Time outside 'bubble' gives Nagle a second shot
From Cambridge to Borneo, Leinster lock has taken the road less travelled in life and rugby
'Each station should be like a beacon on the road toward better things, a centre for trade of course but also for humanising, improving, instructing.'
Joseph Conrad, Heart of Darkness
Just as the stream navigates around the rock, not over it, Ian Nagle hasn't always chosen the most direct route as a professional rugby player.
Earlier this year, when four flights, a four-hour jeep ride and a two-hour river boat journey took him the some 13,000 or so miles into the deepest heart of the Indonesian province of Kalimantan on the island of Borneo, he had travelled as far away from a rugby life as possible but, somehow, it already seemed as if he was on his way home.
Deep in the heart of nowhere, this Buttevant boy found himself all at once nowhere and somewhere. As part of a Cambridge MBA, Nagle was in Borneo.
"It was an eye-opener," he recalls of a trip designed to help honey producers. "We were greeted by the whole village on a river bank. The last group had visited there six years ago.
"So a six foot seven inch white fellah stood out. The entire village would follow me around as I walked."
It seems like the scene from Apocalypse Now, the movie of Conrad's novel, when Captain Willard tentatively effects his fateful meeting with Kurtz.
With crude plastic bags on their heads, locals forage honey within the dark, flooded forest; smoking bee hives with twigs before collecting their €17 per kilo goods; Nagle's group were trying to support more productive and profitable benefits for the community.
A bit like Dragon's Den in reverse; except here roamed real dragons - the Komodo - as well as pygmy elephants and tree kangaroos.
"The natives didn't treat us with any suspicion. Having said that, I felt bad because they're as happy and productive a people I have ever seen in my life…"
There was a time when Nagle felt like that.
Long mapped as the heir apparent by his peers to Paul O'Connell in Munster, he soared to national recognition with a man of the match display against Australia six years ago.
Injuries would prove his scourge. Poignantly, Nagle remembers having dinner with the late Anthony Foley when it seemed clear to him that his career paths were diverging in the woods.
"Everyone supported me, Axel was great. I explained the likelihood of someone like me getting in was quite slim. He said if I got it, I should 100pc go for it. He was selfless in his advice. And he always said the door would be open for me at Munster. Strange to think that was the last time I spoke with him really."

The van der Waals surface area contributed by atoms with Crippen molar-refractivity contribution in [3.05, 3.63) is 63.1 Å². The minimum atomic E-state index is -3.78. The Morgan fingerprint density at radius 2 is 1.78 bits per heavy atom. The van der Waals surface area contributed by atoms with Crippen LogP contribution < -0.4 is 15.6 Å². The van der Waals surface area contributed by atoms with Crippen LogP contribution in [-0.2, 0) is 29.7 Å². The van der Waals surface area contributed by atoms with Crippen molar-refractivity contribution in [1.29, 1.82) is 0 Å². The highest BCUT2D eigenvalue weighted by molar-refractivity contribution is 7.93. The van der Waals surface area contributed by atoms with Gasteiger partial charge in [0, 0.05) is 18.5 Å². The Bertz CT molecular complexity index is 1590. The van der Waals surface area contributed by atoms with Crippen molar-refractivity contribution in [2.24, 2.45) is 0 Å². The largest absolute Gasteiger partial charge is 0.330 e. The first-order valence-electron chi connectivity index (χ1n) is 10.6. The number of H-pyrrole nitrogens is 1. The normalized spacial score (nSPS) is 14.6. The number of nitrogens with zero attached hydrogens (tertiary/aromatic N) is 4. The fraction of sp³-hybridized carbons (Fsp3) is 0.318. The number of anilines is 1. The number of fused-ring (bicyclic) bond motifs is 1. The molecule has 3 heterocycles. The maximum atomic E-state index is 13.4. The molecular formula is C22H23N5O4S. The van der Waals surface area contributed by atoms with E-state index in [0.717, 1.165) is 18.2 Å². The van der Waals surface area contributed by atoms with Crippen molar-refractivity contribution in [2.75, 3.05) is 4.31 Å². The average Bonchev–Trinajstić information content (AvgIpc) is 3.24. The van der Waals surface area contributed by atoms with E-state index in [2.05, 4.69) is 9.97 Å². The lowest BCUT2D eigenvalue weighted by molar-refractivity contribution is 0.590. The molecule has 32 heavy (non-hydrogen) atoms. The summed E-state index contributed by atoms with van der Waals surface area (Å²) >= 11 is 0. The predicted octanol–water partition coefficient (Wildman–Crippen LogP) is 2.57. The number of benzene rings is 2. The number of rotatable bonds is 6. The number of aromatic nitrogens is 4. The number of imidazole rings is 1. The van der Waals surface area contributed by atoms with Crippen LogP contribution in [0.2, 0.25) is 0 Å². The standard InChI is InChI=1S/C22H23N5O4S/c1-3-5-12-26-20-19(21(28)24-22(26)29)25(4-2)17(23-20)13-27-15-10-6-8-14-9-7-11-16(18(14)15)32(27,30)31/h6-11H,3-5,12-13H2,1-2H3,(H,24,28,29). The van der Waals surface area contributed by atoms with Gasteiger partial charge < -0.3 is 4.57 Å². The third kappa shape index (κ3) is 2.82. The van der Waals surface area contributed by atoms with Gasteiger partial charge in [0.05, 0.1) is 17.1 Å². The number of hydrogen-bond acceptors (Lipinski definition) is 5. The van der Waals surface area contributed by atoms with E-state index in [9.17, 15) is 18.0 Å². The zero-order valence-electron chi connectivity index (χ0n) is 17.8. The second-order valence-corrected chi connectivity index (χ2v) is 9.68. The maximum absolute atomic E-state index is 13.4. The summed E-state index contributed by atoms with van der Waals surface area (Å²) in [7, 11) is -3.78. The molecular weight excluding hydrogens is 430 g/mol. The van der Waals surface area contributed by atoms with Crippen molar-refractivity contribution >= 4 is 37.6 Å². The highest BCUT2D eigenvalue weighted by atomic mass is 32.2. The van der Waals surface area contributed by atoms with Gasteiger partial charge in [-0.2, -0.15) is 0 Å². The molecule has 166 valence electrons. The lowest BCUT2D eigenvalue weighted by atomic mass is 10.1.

And so Nagle swapped the gym for the library; Cambridge beckoned and rugby took a back seat. In the first year, the only time he held a rugby ball was a five-a-side beach tournament on the Copacabana. As you do.
"I always had a view to go back to rugby but I accepted the fact that I might never play professionally again. I knew I hadn't set the world alight in the last three years and I knew why people might not want to give me another chance."
But they did; first, Newcastle, then London Irish as he engaged his agent Frankie Sheahan to begin tiptoeing back into his old life.
The sabbatical had energised him, mentally and physically; rugby would do well to heed this life lesson as so many of its players continue to burn out their bodies and souls at too young an age.
"It was nice to step outside the bubble. Rugby is an unbelievable environment and I'm very fortunate to be involved in it. At least I know now that after rugby, there are loads of exciting things that I can do. It's a good perspective to have.
"I've seen the benefits. I'm hoping it can add longevity to the end of my career, I can get the two years at the end. I turned 28 last week which seems really old in rugby terms but I feel like a 23-year-old the way I have this fresh start.
"I knew I wasn't a million miles off in terms of skill level and the pace of the game. Maybe that's an arrogant thing for me to say but I would have always backed my ability if I were able to get a run of games.
"I know now I'm a bit rusty and I need to do more work to get my fitness and strength levels up to where they can be. Hopefully I can do that quickly with Leinster, I owe them a huge debt."
To some, this is the second coming of Ian Nagle. He feels like he is just beginning.
* 16,500 tickets have been sold for Leinster v Connacht in the RDS this evening and are still available at the gate or leinsterrugby.ie